Green v. Colvin

Filing 13

ORDER granting Plaintiff's 8 Motion for Summary Judgment; denying Defendant's 11 Motion for Summary Judgment; vacating decision of Commissioner and remanding this case for further administrative proceedings. Signed by District Judge Robert J. Conrad, Jr. on 03/30/2017. (ni)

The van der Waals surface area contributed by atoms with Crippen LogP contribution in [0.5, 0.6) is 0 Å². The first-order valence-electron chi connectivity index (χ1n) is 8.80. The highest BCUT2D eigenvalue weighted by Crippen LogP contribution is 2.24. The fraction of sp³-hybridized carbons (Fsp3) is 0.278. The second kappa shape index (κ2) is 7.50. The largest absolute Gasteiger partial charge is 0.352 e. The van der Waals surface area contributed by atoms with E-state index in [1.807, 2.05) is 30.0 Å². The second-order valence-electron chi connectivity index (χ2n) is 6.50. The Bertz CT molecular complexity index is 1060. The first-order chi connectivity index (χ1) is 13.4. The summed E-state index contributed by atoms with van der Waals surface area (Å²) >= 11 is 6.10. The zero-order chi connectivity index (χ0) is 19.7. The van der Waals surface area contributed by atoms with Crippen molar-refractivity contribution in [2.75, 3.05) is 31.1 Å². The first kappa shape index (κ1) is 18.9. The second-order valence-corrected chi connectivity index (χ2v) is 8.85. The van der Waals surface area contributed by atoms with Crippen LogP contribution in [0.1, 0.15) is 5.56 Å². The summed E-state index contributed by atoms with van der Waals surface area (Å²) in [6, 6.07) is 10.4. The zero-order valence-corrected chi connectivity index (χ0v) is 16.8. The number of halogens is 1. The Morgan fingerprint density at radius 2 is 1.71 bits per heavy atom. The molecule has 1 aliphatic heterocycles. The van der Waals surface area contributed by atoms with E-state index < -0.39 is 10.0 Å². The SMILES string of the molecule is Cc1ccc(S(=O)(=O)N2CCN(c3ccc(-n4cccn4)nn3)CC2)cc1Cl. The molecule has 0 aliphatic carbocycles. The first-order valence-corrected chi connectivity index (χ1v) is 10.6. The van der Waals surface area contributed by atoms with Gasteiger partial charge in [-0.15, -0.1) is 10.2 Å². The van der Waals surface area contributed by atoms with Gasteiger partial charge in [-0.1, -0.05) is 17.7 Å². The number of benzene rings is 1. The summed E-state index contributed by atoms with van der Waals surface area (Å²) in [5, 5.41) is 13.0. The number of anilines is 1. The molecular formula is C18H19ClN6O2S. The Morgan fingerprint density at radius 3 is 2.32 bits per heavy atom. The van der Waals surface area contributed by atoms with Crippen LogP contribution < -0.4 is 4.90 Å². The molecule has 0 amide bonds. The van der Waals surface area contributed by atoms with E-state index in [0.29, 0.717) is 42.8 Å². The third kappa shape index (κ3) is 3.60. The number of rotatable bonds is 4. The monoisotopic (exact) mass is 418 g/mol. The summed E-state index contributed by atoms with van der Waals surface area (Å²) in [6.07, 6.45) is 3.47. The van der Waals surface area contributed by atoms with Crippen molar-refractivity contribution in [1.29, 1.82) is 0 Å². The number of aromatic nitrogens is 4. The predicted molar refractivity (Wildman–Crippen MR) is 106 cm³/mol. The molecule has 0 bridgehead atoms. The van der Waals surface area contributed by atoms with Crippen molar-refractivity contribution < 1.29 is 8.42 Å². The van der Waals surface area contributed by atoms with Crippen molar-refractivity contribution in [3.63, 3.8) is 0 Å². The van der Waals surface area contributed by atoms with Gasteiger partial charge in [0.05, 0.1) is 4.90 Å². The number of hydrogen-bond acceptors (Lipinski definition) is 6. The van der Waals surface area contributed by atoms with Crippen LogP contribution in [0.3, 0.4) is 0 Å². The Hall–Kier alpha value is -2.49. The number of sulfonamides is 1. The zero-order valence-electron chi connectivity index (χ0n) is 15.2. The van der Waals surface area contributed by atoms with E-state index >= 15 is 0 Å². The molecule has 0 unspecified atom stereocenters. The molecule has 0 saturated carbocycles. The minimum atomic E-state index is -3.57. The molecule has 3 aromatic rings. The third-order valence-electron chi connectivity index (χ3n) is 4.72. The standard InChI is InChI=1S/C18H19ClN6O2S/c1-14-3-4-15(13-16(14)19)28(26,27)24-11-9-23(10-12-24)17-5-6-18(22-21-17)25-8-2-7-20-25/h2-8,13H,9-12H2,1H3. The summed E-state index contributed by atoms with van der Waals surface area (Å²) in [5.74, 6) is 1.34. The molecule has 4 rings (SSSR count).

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UNITED STATES DISTRICT COURT WESTERN DISTRICT OF NORTH CAROLINA ASHEVILLE DIVISION 1:15-cv-00273-RJC LINDA GREEN, ) ) Plaintiff, ) ) v. ) ) NANCY A. BERRYHILL, ) Acting Commissioner of ) Social Security Administration, ) ) Defendant. ) __________________________________________ ) ORDER THIS MATTER comes before the Court on Plaintiff’s Motion for Summary Judgment, (Doc. No. 8), and Memorandum in Support, (Doc. No. 9), and Defendant’s Motion for Summary Judgment, (Doc. No. 11), and Memorandum in Support, (Doc. No. 12). I. BACKGROUND A. Procedural Background Plaintiff Linda Green (“Plaintiff”) seeks judicial review of Carolyn W. Colvin’s (“Defendant” or “Commissioner”) denial of her social security claim. (Doc. No. 1). On October 5, 2012, Plaintiff filed an application for a period of disability and disability insurance benefits (“DIB”) under Title II of the Social Security Act, 42 U.S.C. § 405 et seq. (Doc. Nos. 7 to 7-9: Administrative Record (“Tr.”) at 48, 121–25). Plaintiff alleged an inability to work due to disabling conditions beginning on April 2, 2012. (Id. at 123). The Commissioner denied Plaintiff’s application initially on December 4, 2012, and again after reconsideration on February 22, 2013. (Id. at 48–67). Plaintiff filed a timely written request for a hearing. (Id. at 88). On January 27, 2014, Plaintiff, represented by counsel, participated in and testified at a video hearing before an Administrative Law Judge (“ALJ”). (Id. at 34–47). The ALJ issued a decision on March 18, 2014, denying Plaintiff’s claims. (Id. at 14–33). Plaintiff filed a request for review of the ALJ’s decision on or about April 24, 2014, which was denied by the Appeals Council on October 9, 2015. (Id. at 13, 1–7). Therefore, the March 18, 2014 ALJ decision became the final decision of the Commissioner. Plaintiff’s Complaint seeking judicial review and a remand of her case was filed in this Court on December 8, 2015. (Doc. No. 1). Plaintiff’s Motion for Summary Judgment, (Doc. No. 8), and Plaintiff’s Memorandum in Support, (Doc. No. 9), were filed May 9, 2016; and Defendant’s Motion for Summary Judgment, (Doc. No. 11), and Defendant’s Memorandum in Support, (Doc. No. 12), were filed August 8, 2016. Plaintiff did not file a response to Defendant’s Motion for Summary Judgment and the time for doing so has passed. The pending motions are ripe for adjudication. B. Factual Background The question before the ALJ was whether Plaintiff was under a “disability” as that term of art is defined for Social Security purposes, at any time between April 2, 2012, and the date of his decision on March 18, 2014.1 (Tr. at 16). To establish entitlement to benefits, Plaintiff has the burden of proving that she was disabled within the meaning of the Social Security Act. Bowen v. Yuckert, 482 U.S. 137, 146 n.5 (1987). The ALJ concluded that Plaintiff was not Under the Social Security Act, 42 U.S.C. § 301, et seq., the term “disability” is defined as an “inability to engage in any substantial gainful activity by reason of any medically determinable physical or mental impairment which can be expected to result in death or which has lasted or can be expected to last for a continuous period of not less than 12 months.” Pass v. Chater, 65 F.3d 1200, 1203 (4th Cir. 1995) (quoting 42 U.S.C. § 423(d)(1)(A)). 1 under a disability at any time from April 2, 2012, through the date of his decision, March 18, 2014. (Tr. at 14–33). The Social Security Administration has established a five-step sequential evaluation process for determining if a person is disabled. 20 C.F.R. § 404.1520(a). The five steps are: (1) whether claimant is engaged in substantial gainful activity—if yes, not disabled; (2) whether claimant has a severe medically determinable physical or mental impairment, or combination of impairments that meet the duration requirement in § 404.1509—if no, not disabled; (3) whether claimant has an impairment or combination of impairments that meets or medically equals one of the listings in appendix 1 and meets the duration requirement—if yes, disabled; (4) whether claimant has the residual functional capacity (“RFC”) to perform his or her past relevant work—if yes, not disabled; and (5) whether considering claimant's RFC, age, education, and work experience he or she can make an adjustment to other work—if yes, not disabled. See 20 C.F.R. § 404.1520(a)(4)(i-v). In this case, the ALJ determined at the fifth step that Plaintiff was not disabled. (Tr. at 22–29). Specifically, the ALJ first concluded that Plaintiff had not engaged in any substantial gainful activity since April 2, 2012, the alleged disability onset date. (Id. at 19). At the second step, the ALJ found that Plaintiff had the following severe impairments: “degenerative disc disease, obesity, and an affective disorder.” (Id.). At the third step, the ALJ determined that Plaintiff did not have an “impairment or combination of impairments that meets or medically equals the severity of one of the listed impairments in 20 C.F.R. 404, Subpart P, Appendix 1.” (Id. at 21–22). Next, the ALJ assessed Plaintiff's RFC and found that she retained the capacity to perform “light” work. (Id. at 22–27). Specifically, the ALJ found that Plaintiff retained the RFC to perform as follows: light work as defined in 20 CFR 404.1567(b) except she can perform only occasional postural activities and is precluded from climbing ladders, ropes or scaffolds. She should avoid concentrated exposure to extreme cold and hazards and is limited to simple, unskilled work. (Id. at 22).2 In making his finding, the ALJ specifically stated that he “considered all symptoms and the extent to which these symptoms can reasonably be accepted as consistent with the objective medical evidence and other evidence.” (Id.). The ALJ further opined that he “considered opinion evidence in accordance with the requirements of 20 CFR 404.1527 and SSRs 96-2p, 96-5p, 96-6p and 06-3p.” (Id.). At the fourth step, the ALJ found that Plaintiff could not perform her past relevant work. (Id. at 25). At the fifth and final step, the ALJ concluded, based on the testimony of a vocational expert and “considering [Plaintiff's] age, education, work experience, and residual functional capacity, [that] there are jobs that exist in significant numbers in the national economy that [Plaintiff] can perform.” (Id.). Therefore, the ALJ concluded that Plaintiff was not under a “disability,” as defined by the Social Security Act, from April 2, 2012 through the date of his decision. (Id. at 29). 2 Light work is defined as lifting or carrying up to ten pounds frequently and up to twenty pounds occasionally. 20 C.F.R. 404.1567(b). “Even though the weight lifted may be very little, a job is in this category when it requires a good deal of walking or standing, or when it involves sitting most of the time with some pushing and pulling of arm or leg controls.” Id. II. STANDARD OF REVIEW The Social Security Act, 42 U.S.C. § 405(g) and § 1383(c)(3), limits this Court's review of a final decision of the Commissioner to: (1) whether substantial evidence supports the Commissioner's decision, Richardson v. Perales, 402 U.S. 389, 390, 401 (1971); and (2) whether the Commissioner applied the correct legal standards, Hays v. Sullivan, 907 F.2d 1453, 1456 (4th Cir. 1990); see also Hunter v. Sullivan, 993 F.2d 31, 34 (4th Cir. 1992) (per curiam). The District Court does not review a final decision of the Commissioner de novo. Smith v. Schweiker, 795 F.2d 343, 345 (4th Cir. 1986); King v. Califano, 599 F.2d 597, 599 (4th Cir. 1979); Blalock v. Richardson, 483 F.2d 773, 775 (4th Cir. 1972). As the Social Security Act provides, “[t]he findings of the [Commissioner] as to any fact, if supported by substantial evidence, shall be conclusive.” 42 U.S.C. § 405(g). In Smith v. Heckler, the Fourth Circuit noted that “substantial evidence” has been defined as being “more than a scintilla and do[ing] more than creat[ing] a suspicion of the existence of a fact to be established. It means such relevant evidence as a reasonable mind might accept as adequate to support a conclusion.” 782 F.2d 1176, 1179 (4th Cir. 1986) (quoting Perales, 402 U.S. at 401); see also Seacrist v. Weinberger, 538 F.2d 1054, 1056-57 (4th Cir. 1976) (“We note that it is the responsibility of the [Commissioner] and not the courts to reconcile inconsistencies in the medical evidence . . . .”). The Fourth Circuit has long emphasized that it is not for a reviewing court to weigh the evidence again, nor to substitute its judgment for that of the Commissioner, assuming the Commissioner's final decision is supported by substantial evidence. Hays, 907 F.2d at 1456; see also Smith v. Schweiker, 795 F.2d at 345; Blalock, 483 F.2d at 775. Indeed, this is true even if the reviewing court disagrees with the outcome—so long as there is “substantial evidence” in the record to support the final decision below. Lester v. Schweiker, 683 F.2d 838, 841 (4th Cir. 1982). III. DISCUSSION On appeal to this Court, Plaintiff argues that the ALJ erred as a matter of law in denying her claims on two grounds: (1) whether the ALJ properly evaluated Plaintiff’s credibility regarding limitations from pain and performed a proper function-by-function evaluation when assessing the RFC; and (2) whether the ALJ adequately explained his decision to give only little weight to the opinions of Plaintiff’s treating medical providers. (Doc. No. 9 at 4). The Court agrees with Defendant that these issues presented are more appropriately broken into three issues—Plaintiff’s credibility, RFC analysis, and treatment of opinions of Plaintiff’s treating medical providers—and will analyze them accordingly. A. Whether the ALJ’s Properly Evaluated Plaintiff’s Credibility Regarding Limitations from Pain Plaintiff argues that the ALJ did not properly evaluate Plaintiff’s credibility regarding her alleged limitations due to pain because the credibility evaluation lacked analysis and specific citations to the record notwithstanding a “rote recitation of some of the medical evidence from the file earlier in his decision.” (Doc. No. 9 at 4–6). The Court finds that the ALJ’s determination that the Plaintiff’s allegations of pain and other limiting symptoms were not completely credible was supported by substantial evidence, as explained by the ALJ. The ALJ is responsible for making credibility determinations and resolving conflicts in the evidence. Hays, 907 F.2d at 1456. Consequently, the ALJ is accorded deference with respect to determinations of a claimant’s credibility. Shively v. Heckler, 739 F.2d 987, 989 (4th Cir. 1984). Indeed, “[b]ecause he had the opportunity to observe the demeanor and to determine the credibility of the claimant, the ALJ’s observations concerning these questions are to be given great weight.” Id. The ALJ must follow a two-step process to determine a claimant’s credibility and whether she is disabled by pain or other symptoms. First, the regulations require “at the threshold a showing by objective evidence of the existence of a medical impairment ‘which could reasonably be expected to produce’ the actual pain, in the amount and degree, alleged by the claimant.” Id. at 594 (quoting 20 C.F.R. §§ 416.929(b), 404.1529(b)). If the claimant meets this threshold, then the ALJ must evaluate “the intensity and persistence of the claimant's pain, and the extent to which it affects her ability to work.” Id. at 595. This evaluation must take into account: not only the claimant's statements about her pain, but also “all the available evidence,” including the claimant's medical history, medical signs, and laboratory findings; any objective medical evidence of pain . . . ; and any other evidence relevant to the severity of the impairment, such as evidence of the claimant's daily activities, specific descriptions of the pain, and any medical treatment taken to alleviate it. Id. (citing 20 C.F.R. §§ 416.929(c), 404.1529(c)). The Social Security Administration has drafted template language for inclusion in ALJ decisions. See Mascio v. Colvin, 780 F.3d 631, 638 n.9 (4th Cir. 2015). The Fourth Circuit criticized this boilerplate language in Mascio, finding that the language “‘gets things backwards’ by implying ‘that ability to work is determined first and is then used to determine the claimant's credibility.’” Id. at 639 (quoting Bjornson v. Astrue, 671 F.3d 640, 645 (7th Cir. 2012)). An ALJ’s use of the boilerplate language, nonetheless, does not require a remand when the ALJ properly analyzes the claimant’s credibility elsewhere. Id. at 639–40 (holding that use of this language constitutes harmless error if the ALJ “properly analyzed credibility elsewhere”); accord Jones v. Colvin, No. 6:13-CV-00059, 2015 WL 1477892, at *10 (W.D. Va. Mar. 30, 2015) (“The ALJ's use of standard language in his analysis of [the claimant’s] credibility does not render invalid his otherwise valid analysis because the ALJ provided adequate reasoning for his decision.”). Here, after finding that Plaintiff met the first prong of the test, the ALJ began his discussion of Plaintiff’s credibility by using the boilerplate language. (Tr. at 26). The ALJ then determined that Plaintiff’s subjective complaints were not fully credible because they were not consistent with the evidence of record. (Id.). In evaluating Plaintiff’s credibility, the ALJ considered the objective medical evidence, Plaintiff’s medical and treatment history, her statements about her symptoms, her medications and their efficacy, and her daily activities. (Id.). Specifically, the ALJ noted that Plaintiff “is able to take care of her own personal needs,” “assists in the care of animals,” “prepares simple meals, performs some light housework and laundry duties,” “drives a car, is able to go out alone and shop in stores, on the phone, and the computer,” and “remains social active, talking to the family on the phone and go[ing] out to eat with her husband.” (Id.). The ALJ also added that there is evidence of work activity. (Id.). Regarding mental impairments, the ALJ noted “mental status examinations were benign during mental health treatment visits, and the claimant was improved with the use of prescribed medication.” (Id.). Plaintiff contests the ALJ’s analysis on multiple fronts. First, Plaintiff essentially argues that the information on which the ALJ relied regarding daily activities did not present the whole picture and was not substantial evidence. (Doc. No. 9 at 4). For example, the ALJ stated Plaintiff assists in the care of animals. (Tr. at 26). Plaintiff counters that she lets the dog out to go to the bathroom but must get help with feeding, watering, grooming, and bathing the pets. (Doc. No. 9 at 4; Tr. at 148). In another example, Plaintiff notes the ALJ’s finding that Plaintiff performed light housework, but points out that Plaintiff could not do yard work or use a push mower. (Doc. No. 9 at 4; Tr. at 150). Plaintiff next contends that the ALJ’s consideration of medical evidence as it related to Plaintiff’s credibility contained no citations to specific pieces of evidence in the record. (Doc. No. 9 at 5). Plaintiff admits that the ALJ did discuss some medical evidence earlier in the decision, but argues that the lack of analysis regarding how this evidence affects Plaintiff’s credibility fell short of the ALJ’s obligation. (Id.). Plaintiff further argues that the ALJ’s reliance on activities of daily living (“ADLs”) and an Urgent Care note was improper. Specifically, Plaintiff asserts that the Urgent Care note related to an acute condition only and that Plaintiff’s ability to do basic personal and household tasks do not provide support for the ALJ’s adverse credibility finding. (Doc. No. 9 at 6–7). Taking into consideration Plaintiff’s arguments, the Court finds that the ALJ engaged in a well-reasoned credibility evaluation that renders any error due to the boilerplate language harmless. Unlike in Mascio, in which the ALJ did not “explain how he decided which of Mascio’s statements to believe and which to discredit,” 780 F.3d at 640; here, the ALJ stated that he did not find “completely credible” the Plaintiff’s “allegations of pain and other limiting symptoms, including mental symptoms, which she asserts prevent her from performing any substantial gainful activity.” (Tr. at 26). The ALJ also stated that Plaintiff’s testimony at the hearing about her limitations is not supported by the evidence. (Id.). Many of Plaintiff’s arguments essentially ask the Court to re-examine and reweigh the evidence—that is not the Court’s task. See Hays, 907 F.2d at 1456. Specifically, Plaintiff’s arguments regarding her daily activities and the Urgent Care note suggest that the Court should evaluate the evidence differently than the ALJ to whom the evidence was presented. Even excluding the Urgent Care note based on Plaintiff’s representations of the note, which the ALJ only stated was a “reference to work activity” and still would have some value in that Urgent Care told Plaintiff she could go back to work regardless of whether she was actually working, the ALJ relied on substantial evidence in determining that he did not find “completely credible” Plaintiff’s testimony and statements about pain and mental impairments and their effect on her ability to work. That evidence included the ADLs and medical records and treatment notes as discussed further below. Plaintiff’s third argument on this front—that the ALJ did not adequately analyze why the medical evidence detracted from Plaintiff’s credibility—also lacks merit. The ALJ included more than a “rote recitation of some of the medical evidence.” The ALJ dedicated three full pages to discussing primarily Plaintiff’s medical evidence regarding her physical and mental impairments. (Tr. at 20, 23–25). The ALJ’s detailed discussion ranged from Plaintiff’s symptoms to her treatments to the diagnoses and conclusions of her doctors. (Id.). This detailed discussion makes clear the logic behind the ALJ’s ultimate conclusion that the medical evidence undermines Plaintiff’s statements regarding the extent of her pain and limitations. (Id. at 26). For example, the ALJ provided detailed discussions about why he discredited some of Plaintiff’s disorders she alleged during the January 27, 2014 hearing, specifically, a hiatal hernia, acid reflux, and headaches. (Id. at 20). Regarding the hiatal hernia and acid reflux, the ALJ noted in detail Plaintiff’s presentation symptoms to and treatment by her primary care physician, but after initial complaints observed “no further reference to ongoing issues or subsequent treatment” and “no reference to a hernia or gastrointestinal issues” in a January 24, 2012 assessment of functional abilities that her primary care provider completed. (Id.). The ALJ also noted that Plaintiff complained of headaches, perhaps due to stress, but concluded that it was not a severe impairment because Plaintiff did not present the issue to her healthcare providers and there were no clinically assessed signs or symptoms attributable to the alleged headaches. (Id.). Furthermore, the extensive medical evidence cited by the ALJ provides substantial evidence on which his credibility conclusion rests. The ALJ provided a detailed account of the medical history related to Plaintiff’s symptoms associated with degenerative disc disease. (Id. at 23–25). Among recitation of numerous pieces of objective medical evidence, the ALJ noted doctors’ observations that Plaintiff was doing well in her recovery from a lumbar laminectomy and that no back pain was mentioned during treatment for routine medical issues. (Id. at 24). Specifically, the ALJ noted the following treatment notes from Plaintiff’s doctors:  Plaintiff denied any numbness or weakness in lower extremities two weeks after surgery, (Id. at 23, 288);  Normal strength and sensation in all motor groups and dermatomes of the bilateral lower extremities two weeks after surgery, (Id.);  Continued symptomatic improvement through June 2012, (Id. at 23, 321);  Ability to elevate toes and heals; normal strength and sensation in all motor groups in August 2012, (Id. at 23, 326);  A significant gap in medical management by neurological service from September 2012 to May 2013, (Id. at 23, 24)  Bone screws appeared to be well-positioned without evidence of persistent or recurrent stenosis, (Id. at 23, 343);  Ability to elevate toes and heals in May 2013, (Id. at 23, 338); and  Ability to step up easily on stepstool with either leg in May 2013, (Id.). To be clear, the ALJ also noted evidence that supported Plaintiff’s claims regarding her impairments and their severity, including questionnaire’s completed by providers that stated their opinions regarding Plaintiff’s work restrictions, specifically, that she is unable to engage in gainful employment (these opinions are discussed in greater detail below). (Id. at 22–26); see also (Doc. No. 9 at 7–10). Nevertheless, the breadth of objective medical evidence discussed in the ALJ’s decision clearly provided substantial evidence for his finding that Plaintiff’s allegations of pain and limiting symptoms were not completely credible. The ALJ also addressed the credibility of Plaintiff’s testimony that she had depression due to pain and her pain makes it hard for her to focus. (Id. at 25). The ALJ cited to a provider’s observation, upon clinical examination, that Plaintiff was: [O]riented, without agitation or anhedonia. Her mood and affect were appropriate and behavior was appropriate for age. She had no compulsive behavior and she had sufficient fund of knowledge and language. She was not forgetful, reported no hallucinations and exhibited no grandiosity. She had an appropriate affect, was not hopeless and exhibited no increased activity. There was no memory loss, no mood swings, no obsessive thoughts and she was not paranoid. She had normal insight, normal judgment, normal attention span and concentration. (Id. at 25). In short, the ALJ had ample and substantial evidence for his conclusion that Plaintiff’s testimony and other statements regarding pain and discomfort were not “completely credible.” (Id. at 26). Indeed, the ALJ did not find that Plaintiff’s subjective complaints were entirely lacking in credibility—only that some of her statements were not “completely credible.” Thus, the ALJ’s evaluation of Plaintiff’s credibility was well-reasoned and supported by substantial evidence. The ALJ did not err in its assessment of Plaintiff’s credibility. B. Whether the ALJ Properly Performed a Function-by-Function Evaluation When Assessing Plaintiff’s RFC Plaintiff contends that the ALJ did not perform a function-by-function analysis related to Plaintiff’s ability to walk, stand, sit, lift, and bend. (Doc. No. 9 at 11). “The RFC assessment must first identify the individual's functional limitations or restrictions and assess his or her work-related abilities on a function-by-function basis.” SSR 96–8P, 1996 WL 374184, at *1. The Fourth Circuit, in Mascio, expounded on this requirement by suggesting that remand may be appropriate “where an ALJ fails to assess a claimant’s capacity to perform relevant functions, despite contradictory evidence in the record, or where other inadequacies in the ALJ’s analysis frustrate meaningful review.” 780 F.3d at 636 (quoting Cichocki v. Astrue, 729 F.3d 172, 177 (2d Cir. 2013)(per curiuam)). Importantly though, the Fourth Circuit declined to adopt a per se rule requiring remand whenever an ALJ does not perform an explicit function-by-function analysis because “remand would prove futile in cases where the ALJ does not discuss functions that are ‘irrelevant or uncontested.’” Id. at 636 (quoting Cichocki, 729 F.3d at 177). The ALJ here failed to conduct a function-by-function analysis as required by Mascio.3 There is contradictory evidence in the record regarding Plaintiff’s ability to walk, sit, and stand and for what length of time. According to Social Security regulations, light work, which was Plaintiff’s RFC in this case, requires “a good deal of walking or standing.” 20 C.F.R. § 404.1567. Multiple sources including Plaintiff, both of her treating physicians, and some of her family members provided evidence that Plaintiff had issues walking, standing, and sitting for sustained periods of times. Most notably, Dr. Mark Moody, Plaintiff’s primary care physician, concluded that Plaintiff could only walk 300 feet without rest, sit for 30 minutes continuously, and stand for 15 minutes continuously. (Tr. at 349). Furthermore, Dr. Moody stated that these limitations were based on objective medical complaints, not subjective ones. (Id. at 348). Dr. Ronald Johnson, Plaintiff’s treating neurosurgeon, similarly stated that Plaintiff can only walk 100 feet without rest, sit for 30 minutes continuously, and stand for 10 minutes continuously. (Id. at 420).4 Plaintiff explained she can’t sit, stand, or be on her feet for long periods of time. (Id. at 148, 149). Plaintiff’s husband stated that Plaintiff “can’t sit or walk long periods of time.” 3 The Court notes that the ALJ in this matter did not have the benefit of the Mascio decision, which was not decided until after the ALJ rendered his decision. Dr. Johnson’s limitations seem to be either based on subjective complaints or both subjective and objective medical complaints. (Tr. at 418). 4 (Id. at 184). Lastly, Plaintiff’s parents stated that “she cannot stand very long at a time.” (Id. at 195). Although the ALJ expressly afforded little weight to each of these pieces of evidence, the ALJ can’t wholly disregard the evidence, particularly when the same evidence comes from multiple sources, and in the case of Dr. Moody’s opinion, at least apparently based on objective medical evidence. The ALJ’s reliance on medical evidence and ADLs is sufficiently clear to explain a lesser credibility finding for Plaintiff and her physicians, but that evidence does not alone provide a clear logical connection for why the ALJ concluded that Plaintiff can perform the exertional functions of light work, including walking, sitting, and standing for sustained periods of time. In short, the ALJ may very well have relied on substantial evidence in reaching his conclusion, but it is not explained in a way that the Court can readily discern. Rather, the Court is left guessing how and why the ALJ determined that Plaintiff can satisfy the walking, sitting, and standing requirements of light work. See Mascio, 780 F.3d at 637; Franklin v. Colvin, 5:14-cv-00084-MOC-DLH, 2016 WL 1724359, at *6 (W.D.N.C. Apr. 29, 2016) (remanding where the record contained multiple references to difficulty walking “call[ing] into question the ALJ’s finding that he could perform the full walking and standing requirements of light work”). Accordingly, remand on this issue is appropriate. On remand, the ALJ shall be required to address the evidence of record relating to the functions listed in the “light work” category and discuss his conclusion regarding Plaintiff’s ability to perform those functions for a full work day. See Mascio, 780 F.3d at 636. C. Whether the ALJ Adequately Explained His Decision to Give Only Little Weight to the Opinions of Plaintiff’s Treating Medical Providers Plaintiff finally argues that the ALJ failed to adequately explain his decision to assign “little weight” to the medical opinions of Dr. Moody and Dr. Johnson, Plaintiff’s treating physicians. (Doc. No. 9 at 12–14). The Fourth Circuit has held that the treating physician rule does not require that a treating physician’s opinion automatically be afforded controlling weight. Hunter, 993 F.2d at 35. “[A] treating physician’s opinion on the nature and severity of the claimed impairment is entitled to controlling weight if it is well-supported by medically acceptable clinical and laboratory diagnostic techniques and is not inconsistent with the other substantial evidence in the record.” Mastro v. Apfel, 270 F.3d 171, 178 (4th Cir. 2001). Therefore, “if a physician’s opinion is not supported by clinical evidence or if it is inconsistent with other substantial evidence, it should be accorded significantly less weight.” Id. (quoting Craig v. Chater, 76 F.3d 585, 590 (4th Cir. 1996) (upholding ALJ’s rejection of treating physician’s opinion because the record contained contradictory evidence)). Pursuant to Social Security Ruling 96–2p an ALJ must “give good reasons in the notice of the determination or decision for the weight given to a treating source's medical opinion.” S.S.R. 96–2p, 1996 WL 374188, at *5 (July 2, 1996). Specifically, the “notice of determination or decision must contain specific reasons for the weight given to the treating source's medical opinion, supported by the evidence in the case record, and must be sufficiently specific to make clear to any subsequent reviewers the weight the adjudicator gave to the treating source's medical opinion and the reasons for that weight.” Id. The Fourth Circuit has set forth the following factors to consider when determining the weight of a physician's medical opinion if not according it controlling weight: (1) whether the physician has examined the applicant, (2) the treatment relationship between the physician and the applicant, (3) the supportability of the physician’s opinion, (4) the consistency of the opinion with the record, and (5) whether the physician is a specialist. Johnson v. Barnhart, 434 F.3d 650, 655 (4th Cir. 2005); 20 C.F.R. § 404.1527(d)(2). Although an ALJ must consider all of these factors, the ALJ does not need to explicitly provide a factorby-factor analysis or discuss every factor in the decision. Henley v. Astrue, No. 3:11-CV-488, 2012 WL 2804846, at *3–4 (W.D.N.C. July 10, 2012); Warren v. Astrue, No. 5:08-CV-149, 2009 WL 1392898, at *3 (E.D.N.C. May 18, 2009). Here, the ALJ provided paragraph-long explanations for why he assigned little weight to Dr. Moody’s and Dr. Johnson’s opinions, despite relying on their medical treatment notes. For Dr. Moody, the ALJ specifically assigned little wait to Dr. Moody’s opinion that Plaintiff had highly restrictive abilities and was “medically disabled and could not engage in gainful employment on a regular, reliable basis over eight hours per day, forty hours per week.” (Tr. at 26). In support of the ALJ’s determination, he explained that the opinions were “not fully supported by the evidence, the [Plaintiff’s] activities of daily living or even her work activity as suggested in Urgent Care noted [sic] dated April 7, 2013 (Exhibit 11F/12).” (Id.). Dr. Johnson likewise opined that Plaintiff was medically disabled and the ALJ provided a similar response. (Id. at 27). Again noting the lack of support by the evidence, Plaintiff’s daily activities, and her suggested work activity, the ALJ also cited Dr. Johnson’s “fair to good” prognosis of Plaintiff (not indicative of totally disabled status) and Dr. Johnson’s own medical summary, which grounded Dr. Johnson’s functional assessment on headaches—an impairment the ALJ found not to be supported by the medical evidence. (Id.). Dr. Moody’s and Dr. Johnson’s opinions are not specific functional limitations supported by objective evidence. Rather, they are summary statements that Plaintiff is disabled and unable to work, and therefore, they are not medical opinions afforded controlling weight or any special significance. 20 C.F.R. §§ 404.1527(d)(3), 416.927(d)(3). See Pascoe v. Astrue, No. 1:11-cv- 226, 2012 WL 3528054, at *3 (W.D.N.C. July 23, 2012)(rec. dec. aff’d Aug. 14, 2012)(quoting SSR 96-5p, 1996 WL 374183). As the ALJ noted, these conclusions are reserved to the Commissioner. (Id. at 26 – 27); 20 C.F.R. §§ 404.1527(d), 416.927(d). Accordingly, the Court overrules Plaintiff’s assignment of error regarding the ALJ’s assessment of the credibility of the Plaintiff’s physicians’ opinions. IV. CONCLUSION After careful review of the ALJ’s decision, the transcript of the proceedings, and the motions and briefs of the parties, the Court concludes that remand is appropriate. Although the ALJs did not err in his assessment of the credibility of Plaintiff or her treating physicians’, remand is required under the Fourth Circuit’s recent Mascio decision so that the ALJ can complete a full function-by-function analysis and assess Plaintiff’s ability to perform workrelated functions for a full work day, including an explanation of how the evidence supports the analysis. IT IS, THEREFORE, ORDERED that: 1. Plaintiff’s Motion for Summary Judgment, (Doc. No. 8), is GRANTED; 2. Defendant’s Motion for Summary Judgment, (Doc. No. 11), is DENIED; 3. The Court hereby VACATES the decision of the Commissioner and REMANDS this case for further administrative proceedings consistent with this Order; and 4. The Clerk of Court is directed to close this case. Signed: March 30, 2017